Hamilton County

Lt. David L. McNarney




Webster City and Stanhope Cadets to Advanced Flying School

With his graduation from the basic flying school at Goodfellow Field, San Angelo, Texas, Aviation Cadet David L. McNarney, of 520 Second street, Webster City, and Aviation Cadet Merle L. Sandal, of Stanhope, this week enter the last lap of their flight training before being commissioned as flying lieutenants in the fighting army air corps.

These cadets now move on to an advanced flying school where they will learn to handle the faster, more powerful planes of America’s growing sky armada. After completing the advanced course, they will be assigned to a combat unit or will become instructors.

At Goodfellow Field, where they “Say It With Flyers,” they received their first instruction in aerobatics, instrument, formation, cross country, and night flying. In ground school they were drilled in radio code, weather, and military law.

Typical of the air corps newest wartime training centers, Goodfellow Field, operating under a greatly stepped-up pilot training program, is turning out an ever increasing number of fighting airmen.

Cadet McNarney attended Iowa State college. He is the son of the late Col. Frank T. McNarney, and cousin of Brig. Gen. Joseph T. McNarney of the U.S. army air corps general staff.  Cadet Sandal also attended Iowa State college. He worked on his father’s farm before entering the aviation school.

Source: Daily Freeman Journal, March 19, 1942            

HDQRS, GULF COAST TRAINING CENTER, Texas—Mid-continent-spanning Gulf Coast Air Force Training Center Wednesday took on the teeming turbulence of an ant-hill, as class 42-E of fighting flyers received war wings at seven different pilot schools and prepared to stream forth to every continent under the sun.

Among the new wearers of wings were many flying officers and staff sergeants from Iowa, which contributed 37.

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Included in the group were Lieut. David L. McNarney, 520 Second street, Webster City, and Lieut. Merle L. Sandal, Stanhope. McNarney is the son of the late Col. Frank McNarney and a nephew of Mr. and Mrs. Claude Phillips.  Sandal is the son of Mr. and Mrs. Martin Sandal, living near Stanhope.

“Unusual” was the name for this class, which represents every state in the union.
For example:
Class 42-F—the sixth post-Pearl Harbor brood—was the largest in history (phraseology that has become standard every five weeks.)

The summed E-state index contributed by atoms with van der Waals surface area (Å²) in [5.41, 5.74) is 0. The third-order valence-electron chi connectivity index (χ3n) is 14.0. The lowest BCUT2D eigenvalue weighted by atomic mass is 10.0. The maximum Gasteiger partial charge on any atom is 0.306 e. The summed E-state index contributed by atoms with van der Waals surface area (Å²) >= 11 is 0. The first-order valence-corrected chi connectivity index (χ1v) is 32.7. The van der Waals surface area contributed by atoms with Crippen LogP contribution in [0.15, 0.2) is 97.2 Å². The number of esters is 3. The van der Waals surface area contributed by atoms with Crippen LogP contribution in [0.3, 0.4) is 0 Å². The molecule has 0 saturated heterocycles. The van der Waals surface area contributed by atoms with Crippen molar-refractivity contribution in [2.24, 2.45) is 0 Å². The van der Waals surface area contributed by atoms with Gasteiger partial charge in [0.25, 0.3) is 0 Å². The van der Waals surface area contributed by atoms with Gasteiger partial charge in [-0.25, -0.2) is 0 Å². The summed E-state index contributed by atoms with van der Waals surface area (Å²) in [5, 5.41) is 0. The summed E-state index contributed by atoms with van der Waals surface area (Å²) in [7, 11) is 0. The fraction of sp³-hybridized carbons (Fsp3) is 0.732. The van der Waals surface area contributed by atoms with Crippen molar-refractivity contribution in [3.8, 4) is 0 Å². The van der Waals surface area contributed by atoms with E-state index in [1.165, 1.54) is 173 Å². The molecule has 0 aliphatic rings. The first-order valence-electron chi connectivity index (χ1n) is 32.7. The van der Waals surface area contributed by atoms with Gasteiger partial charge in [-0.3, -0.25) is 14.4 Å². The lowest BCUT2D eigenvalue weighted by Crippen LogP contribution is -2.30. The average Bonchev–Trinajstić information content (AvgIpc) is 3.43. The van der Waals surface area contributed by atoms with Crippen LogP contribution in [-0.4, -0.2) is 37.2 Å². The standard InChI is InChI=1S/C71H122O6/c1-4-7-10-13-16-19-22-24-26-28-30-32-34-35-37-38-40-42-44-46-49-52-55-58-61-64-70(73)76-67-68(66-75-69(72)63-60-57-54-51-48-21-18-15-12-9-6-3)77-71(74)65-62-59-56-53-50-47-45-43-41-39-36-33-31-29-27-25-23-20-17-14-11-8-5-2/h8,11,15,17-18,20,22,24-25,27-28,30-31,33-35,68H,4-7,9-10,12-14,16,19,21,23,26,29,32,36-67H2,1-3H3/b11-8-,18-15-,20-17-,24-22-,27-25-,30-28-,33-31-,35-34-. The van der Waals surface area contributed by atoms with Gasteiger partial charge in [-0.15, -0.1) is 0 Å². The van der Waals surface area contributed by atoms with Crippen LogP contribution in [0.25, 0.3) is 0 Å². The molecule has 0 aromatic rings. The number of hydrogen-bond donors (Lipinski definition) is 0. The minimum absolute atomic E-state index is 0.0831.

Source:  Daily Freeman Journal, May 20, 1942 (photo included)


Awarding of the Order of the Purple Heart to Lieut. David L. McNarney of this city for gallant action in air service during which he was wounded was officially confirmed Friday morning in a radio broadcast. Lieutenant McNarney, who visited here with relatives recently while on furlough from duty in Alaska, has been recommended for the Distinguished Flying Cross for his part in a bombing raid on the Japanese held island of Kiska in the Aleutian islands. Anti-aircraft fire caught the medium bomber as it came over Kiska harbor and wounded both the pilot and McNarney who managed despite his wounds to bring the ship safely back to its base.

Source: Daily Freeman Journal, Webster City, IA - Feb. 5, 1943

Lieut. David McNarney on Leave From Aleutian Theater.

Back from service with the U.S. bomber squadron in the Aleutian island battle zone, Lieut. David L. McNarney, nephew of Mr. and Mrs. C. A. Phillips of this city, is visiting here on a short leave.

A recipient of the Purple Heart award early this year after being wounded by shrapnel from enemy gunfire in low altitude attacks on Japanese installations at Kiska, Lieutenant McNarney has been honored by the defense command of the army air forces with the air medal for heroism.

The citation for the air medal award presented by Major-General Butler read in part:

“Lieutenant McNarny was co-pilot of a medium bomber that pressed home a deck level attack on Japanese shipping in Kiska harbor.  While approaching and leaving the target area the airplane was hit repeatedly by extremely heavy anti-aircraft fire. The pilot and Lieutenant  McNarney were wounded, and, as the pilot’s injuries incapacitated him for further flying, Lieutenant McNarney flew the airplane back to the base and landed it safely. His actions were exceptionally courage’s, gallant and of extraordinary achievement.”

Coincident with the award of the air medal, the flier was advanced to the rank of first lieutenant.  After a leave spent here last January during which he recuperated from wounds received in the bombing mission, Lieutenant McNarney returned to the Aleutian theater and swung back into action.

During the recent stepped up campaign against the Japanese held bases, Lieutenant McNarney participated in many hard hitting raids.  In 48 hours, during a especially active air “blitz,” the aviator flew on four separate missions.  At the state of the battle for Attu, he was held in a reserve squadron for the first six days before being granted his leave to return to Iowa. He expects to be transferred to another theater of action upon completion of his current leave.

Source: Daily Freeman Journal, June 5, 1943


David Lawrence McNarney was born Oct. 1, 1920 to Frank Thomas and Florence Phillips McNarney. He died Nov. 19, 1968 and is buried in Florida Memorial Gardens, Rockledge, FL.

Source: ancestry.com